But not for long. The Beast went past Jack for second, and set his eyes on Bagnaia. This naturally allowed Mir, Aleix, and Fabulous to catch them up a little, and bit by bit, Fabulous was raising the hopes of the French crowd. There were 13 laps left to race, so maybe…

Jack Miller chasing Bastianini and Bagnaia after the Australian led the opening three laps

Bagnaia and the Beast now began to gap Jack, while back in sixth, Zarco contended with Marc Marquez, and managed to come out on top. Not so much Jorge Martin, who plowed the French rocks in fine style.

Pecco made a mistake that saw his championship tally take a blow.

With eight laps left, Bagnaia and the Beast had some two seconds on Jack, and a lap later the Beast made his move on Bags in the Dunlop Chicane. Bags fought back in La Chapelle, then ran wide in Garage, and finally crashed in Turn 14.

Bagnaia slipped to seventh in the MotoGP Championship points standings, and the fourth ranked Ducati rider.

And the Beast was gone. Miller was 2.3-seconds adrift, and the Beast was still doing 1:31s, much to everyone’s horror. Oliveira’s horror was such that he crashed in Turn Four.

Quartararo chased hard but Aleix Espargaro withstood the pressure and had the speed to take his third podium finish in a row and is now only four-points behind the French defending champion and current points leader Quartararo

Try as he might, Fabulous just could not close with Aleix, and was denied a home podium. The Beast declared on Twitter he had “Pushed like a bastard. Again”, which mirrored his Tweet after he won the COTA round. Jack grabbed second, and Aleix remains the Aprilia’s Golden Boy with another podium.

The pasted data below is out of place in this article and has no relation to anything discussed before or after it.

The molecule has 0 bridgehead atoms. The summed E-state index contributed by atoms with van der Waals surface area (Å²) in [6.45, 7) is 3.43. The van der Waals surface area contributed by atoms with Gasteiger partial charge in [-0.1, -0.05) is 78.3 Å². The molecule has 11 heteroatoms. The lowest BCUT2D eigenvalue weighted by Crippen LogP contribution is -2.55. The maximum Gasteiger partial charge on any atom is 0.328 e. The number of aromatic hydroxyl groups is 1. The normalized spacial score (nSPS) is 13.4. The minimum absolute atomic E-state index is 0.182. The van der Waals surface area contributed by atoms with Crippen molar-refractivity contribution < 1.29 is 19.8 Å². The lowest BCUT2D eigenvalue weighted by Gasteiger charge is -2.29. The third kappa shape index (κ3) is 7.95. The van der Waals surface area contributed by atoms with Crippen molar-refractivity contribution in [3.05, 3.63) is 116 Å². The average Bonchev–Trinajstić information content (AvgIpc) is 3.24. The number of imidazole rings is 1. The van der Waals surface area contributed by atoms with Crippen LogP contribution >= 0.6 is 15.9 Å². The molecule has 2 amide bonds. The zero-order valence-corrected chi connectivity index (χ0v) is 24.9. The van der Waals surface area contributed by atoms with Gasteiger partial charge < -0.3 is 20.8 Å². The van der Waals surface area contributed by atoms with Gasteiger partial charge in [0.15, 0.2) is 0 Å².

Enea Bastianini moved up to third place in the championship, four-points behind Aleix Espargaro and a further four-points behind points leader Quartararo

Mighty Mugello is next in two weeks, but the Silly Season is in full swing, with rumours and hints of all sorts flying fast and hard.

Jack Miller celebrates with Ducati his P2

Decisions will come soon, and they will not please everyone. I guess that’s the nature of decisions. Especially in this, the finest of all sports.

Aleix Espargaro celebrating with Aprilia Racing. The Team leads the Team Points with 131 to Suzuki’s 125

MotoGP Le Mans Race Results 2022

Pos Rider Bike Time/Gap
1 Enea BASTIANINI DUCATI 41m34.613
2 Jack MILLER DUCATI +2.718
3 Aliix ESPARGARO APRILIA +4.182
4 Fabio QUARTARARO YAMAHA +4.288
5 Johann ZARCO DUCATI +11.139
6 Marc MARQUEZ HONDA +15.155
7 Takaaki NAKAGAMI HONDA +16.680
8 Brad Binder KTM +18.459
9 Luca MARINI DUCATI +20,541
10 Maverick VIÑALES APRILIA +21.486
11 Pol ESPARGARO HONDA +22.707
12 Marco BEZZECCHI DUCATI +23.408
13 Fabio DI GIANNANTONIO DUCATI +26.432
14 Alex MARQUEZ HONDA +28.710
15th Franco MORBIDLI YAMAHA +29.433
16 Andrea DOVIZIOSO YAMAHA +38.149
17 Darryn Binder YAMAHA +59,748
Not Classified
DNF Miguel OLIVEIRA KTM 3 laps
DNF Francesco BAGNAIA DUCATI 7 laps
DNF Jorge MARTIN DUCATI 11 laps
DNF Joan MIR SUZUKI 14 laps
DNF Raul FERNANDEZ KTM 21 laps
DNF Alex RINS SUZUKI 22 laps
DNF Remy GARDNER KTM 24 laps
Can Mugello top this….?

MotoGP Championship Points Standings

Pos Rider Nat Points
1 QUARTARARO Fabio FR 102
2 ESPARGARO Aliix SPA 98
3 BASTIANINI Enea ITA 94
4 RINS Alex SPA 69
5 MILLER Jack AUS 62
6 ZARCO Johann FR 62
7 BAGNAIA Francesco ITA 56
8 BINDER Brad RSA 56
9 MIR Joan SPA 56
10 MARQUEZ Marc SPA 54
11 OLIVEIRA Miguel POR 43
12 ESPARGARO Pol SPA 40
13 VIÑALES Maverick SPA 33
14 NAKAGAMI Takaaki JPN 30
15th MARTIN Jorge SPA 28
16 MARINI Luca ITA 21
17 MORBIDLI Franco ITA 19
18 BEZZECCHI Marco ITA 19
19 MARQUEZ Alex SPA 18
20 DOVIZIOSO Andrea ITA 8
21 BINDER Darryn RSA 6
22 DI GIANNANTONIO Fabio ITA 3